Passengers using fake tests in order to travel is a problem that confounds the re-opening rules several countries have put in place to reduce the amount of virus brought into the country by travel.
In some parts of the world it’s hard to get tests. In some parts of the U.S. it’s hard to get test results quickly. For testing to work it has to be convenient and fast, and then it works even better to prevent spread of Covid-19. A rapid test on departure or arrival is likely better than a PCR test taken 72 or 96 hours prior to departure, especially in an area with widespread virus transmission.
Overall the number of Covid-19 cases attributable to travel is very small as a proportion of total cases, and testing doesn’t create a 100% barrier to spreading the virus. As long as fake tests remains a small part of a testing program, it may be manageable. But what about when fake testing becomes widespread?
95% of passengers on a single flight used an identical test in order to travel, with more than 190 of 200 passengers on the November 25, 2020 Pegas Fly flight EO429 from Moscow to Zhengzhou presenting photoshopped negative results.
China’s embassy in Moscow checked documentation for passengers prior to the flight’s departure and rejected travel. Pegas Fly cancelled the flight, since they were going to be permitted to carry fewer than 10 of their passengers. According to the embassy, “There’s no way to guarantee the accuracy of these tests and as a result the passengers were unable to receive a ‘health code’ to board the plane.”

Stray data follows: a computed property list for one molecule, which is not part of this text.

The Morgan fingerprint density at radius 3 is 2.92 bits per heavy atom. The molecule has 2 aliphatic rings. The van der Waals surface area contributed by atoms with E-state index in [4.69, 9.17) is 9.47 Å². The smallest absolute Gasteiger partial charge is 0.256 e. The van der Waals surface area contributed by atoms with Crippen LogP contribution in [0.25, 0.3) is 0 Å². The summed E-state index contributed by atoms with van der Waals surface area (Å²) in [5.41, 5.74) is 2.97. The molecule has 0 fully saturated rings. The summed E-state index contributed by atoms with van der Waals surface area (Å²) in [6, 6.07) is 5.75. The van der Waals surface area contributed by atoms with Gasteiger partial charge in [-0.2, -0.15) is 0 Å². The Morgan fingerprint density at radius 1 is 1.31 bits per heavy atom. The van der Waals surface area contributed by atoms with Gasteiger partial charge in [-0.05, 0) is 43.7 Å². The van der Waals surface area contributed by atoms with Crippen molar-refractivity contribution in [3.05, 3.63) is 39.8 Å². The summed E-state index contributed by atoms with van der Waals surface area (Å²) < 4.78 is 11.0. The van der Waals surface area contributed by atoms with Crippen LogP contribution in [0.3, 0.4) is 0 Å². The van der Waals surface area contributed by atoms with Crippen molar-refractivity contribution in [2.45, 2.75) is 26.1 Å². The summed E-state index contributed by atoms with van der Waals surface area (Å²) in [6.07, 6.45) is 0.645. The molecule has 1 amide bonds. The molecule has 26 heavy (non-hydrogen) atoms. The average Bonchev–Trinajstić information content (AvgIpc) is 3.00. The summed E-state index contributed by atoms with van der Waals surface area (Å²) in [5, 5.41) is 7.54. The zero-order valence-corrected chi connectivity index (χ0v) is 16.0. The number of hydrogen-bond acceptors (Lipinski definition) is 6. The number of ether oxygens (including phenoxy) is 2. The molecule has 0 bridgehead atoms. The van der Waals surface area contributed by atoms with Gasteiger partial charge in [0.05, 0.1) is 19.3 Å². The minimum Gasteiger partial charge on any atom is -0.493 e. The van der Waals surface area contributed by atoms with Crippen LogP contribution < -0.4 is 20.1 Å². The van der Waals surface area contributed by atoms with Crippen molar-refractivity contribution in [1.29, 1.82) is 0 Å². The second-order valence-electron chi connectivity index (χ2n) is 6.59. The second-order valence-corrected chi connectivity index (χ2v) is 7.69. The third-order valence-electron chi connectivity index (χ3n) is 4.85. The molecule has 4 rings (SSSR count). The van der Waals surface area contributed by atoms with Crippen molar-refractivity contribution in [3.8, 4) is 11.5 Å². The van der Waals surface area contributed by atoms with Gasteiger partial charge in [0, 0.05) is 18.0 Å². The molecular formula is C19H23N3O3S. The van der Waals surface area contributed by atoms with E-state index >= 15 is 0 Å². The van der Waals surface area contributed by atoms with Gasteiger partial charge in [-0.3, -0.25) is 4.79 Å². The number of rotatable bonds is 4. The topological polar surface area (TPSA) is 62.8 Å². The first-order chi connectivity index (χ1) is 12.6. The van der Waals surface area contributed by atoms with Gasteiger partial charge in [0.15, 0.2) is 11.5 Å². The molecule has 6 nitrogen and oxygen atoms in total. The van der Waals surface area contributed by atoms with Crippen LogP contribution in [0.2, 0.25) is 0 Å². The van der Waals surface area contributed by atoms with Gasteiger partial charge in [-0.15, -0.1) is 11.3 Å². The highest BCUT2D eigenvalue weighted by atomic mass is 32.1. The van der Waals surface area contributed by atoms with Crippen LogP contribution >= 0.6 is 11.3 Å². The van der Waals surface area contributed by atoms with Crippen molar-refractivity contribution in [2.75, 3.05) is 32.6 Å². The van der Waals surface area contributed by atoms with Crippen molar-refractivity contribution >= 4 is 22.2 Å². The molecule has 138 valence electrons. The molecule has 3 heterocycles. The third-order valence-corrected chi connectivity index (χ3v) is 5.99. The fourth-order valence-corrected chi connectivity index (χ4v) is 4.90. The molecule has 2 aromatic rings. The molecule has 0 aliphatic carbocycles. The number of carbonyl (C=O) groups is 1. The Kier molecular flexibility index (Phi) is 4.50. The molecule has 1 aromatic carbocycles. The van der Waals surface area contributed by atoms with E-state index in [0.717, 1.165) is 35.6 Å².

Neither the Krasnoyarsk-based Ikar Airlines, which operates as Pegas Fly, nor the organization that conducted the test “could provide a reasonable explanation for the exact same test results,” the Chinese Embassy said. It asked the airline to arrange for new tests and to accommodate the stranded passengers.
Faked tests don’t mean that a passenger had the virus, it may mean it was hard to get tested. You’d expect someone shedding the virus wouldn’t travel, and would self-quarantine, but people are selfish and unreasonable – as evidenced by the couple arrested for flying home to Hawaii when they knew they were positive with the virus.
(HT: Your Mileage May Vary)